• 4. 03/10/11  Customer  rela=onship  as  the  context  for  offering   TYPE OF SERVICE Contingent Customized Standard Mass Relationship Delivery Contract Transaction Internal Production Hierarchy costs Service Technological Agent or innovation Alliance TYPE OF CHANNEL Self Service Field Personnel Social Open Innovation Automation Network Transaction and quality costs (adapted from Vepsäläinen & Apte, 1987) Different  strategic  approaches   exploitation exploration innovation strategy closed innovation open innovation focus profit focus cost reduction revenue expansion quality focus internal external quality measures defect rate customer satisfaction/retention operational focus standardization customization service goal service uniformity customer proximity organizational focus existing organization; new internal processes; operations, accounting marketing, human resources, research and development typical improvement maximize efficiency to reduce service innovation to increase initiative costs customer convenience example application a customer information system improved platform to enable that resulted in shorter hospital customer access to on- stays and reduced operating demand video streams costs (Lehig Valley Hospital) (Netflix) (adapted from Rust et al. 2002; Broring&Herzog, 2008; Rajala, 2009) 4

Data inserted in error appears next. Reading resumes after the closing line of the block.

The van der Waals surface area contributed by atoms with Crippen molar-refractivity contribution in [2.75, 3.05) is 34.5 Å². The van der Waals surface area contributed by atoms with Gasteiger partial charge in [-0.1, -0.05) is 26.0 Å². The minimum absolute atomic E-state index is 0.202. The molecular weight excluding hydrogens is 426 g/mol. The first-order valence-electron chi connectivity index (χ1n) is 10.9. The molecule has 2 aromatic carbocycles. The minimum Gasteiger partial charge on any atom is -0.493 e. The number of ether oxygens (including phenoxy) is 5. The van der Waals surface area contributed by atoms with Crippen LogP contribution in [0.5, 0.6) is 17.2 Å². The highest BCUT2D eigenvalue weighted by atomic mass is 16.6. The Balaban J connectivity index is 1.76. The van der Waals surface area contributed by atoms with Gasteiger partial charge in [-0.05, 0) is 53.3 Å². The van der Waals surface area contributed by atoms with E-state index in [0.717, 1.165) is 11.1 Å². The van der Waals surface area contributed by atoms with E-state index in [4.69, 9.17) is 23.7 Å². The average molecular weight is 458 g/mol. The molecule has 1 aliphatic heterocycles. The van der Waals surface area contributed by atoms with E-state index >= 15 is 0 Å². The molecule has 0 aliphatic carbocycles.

• 5. 03/10/11  Preliminary  insights   •  Premises  of  modularity  are  conHngent  on  the  type  of   service  innovaHon  strategy  (i.e.,  exploraHve  or  exploitaHve  orientaHon)   •  Benefits  of  modularity  seem  to  be  linked  with  different   business  model  elements,  depending  of  strategic   orientaHon   •  InnovaHon  strategy  in  ICT-­‐intensive  services:  choice  of   approach  or  ambidexterity?   –  balance  between  exploraHve  and  exploitaHve  orieantaHons   –  balance  of  open  and  closed  innovaHon  approaches  Insights for the London Borough ofSuttonThe framework usable in the considerations of:•  developing and agreeing on the definitions of the core-, non-core and group-based ICT service•  identifying the essential elements of the ICT service (in regard to the desired service level)•  considering alternative models of ICT service delivery such as shared service provision and outsourcing•  assessing the interactions, relationships, identities and structures of the ICT service to increase the understanding on how do they impact on what needs to be achieved 5  
  • 6. 03/10/11  Thank  you!  Professor Virpi Kristiina Tuunainen, Directorvirpi.tuunainen@aalto.fi, +358 50 589 7541Dr. Risto Rajala, Research Directorristo.rajala@aalto.fi, +358 40 353 8140Aalto Service Factoryservicefactory.aalto.fi 6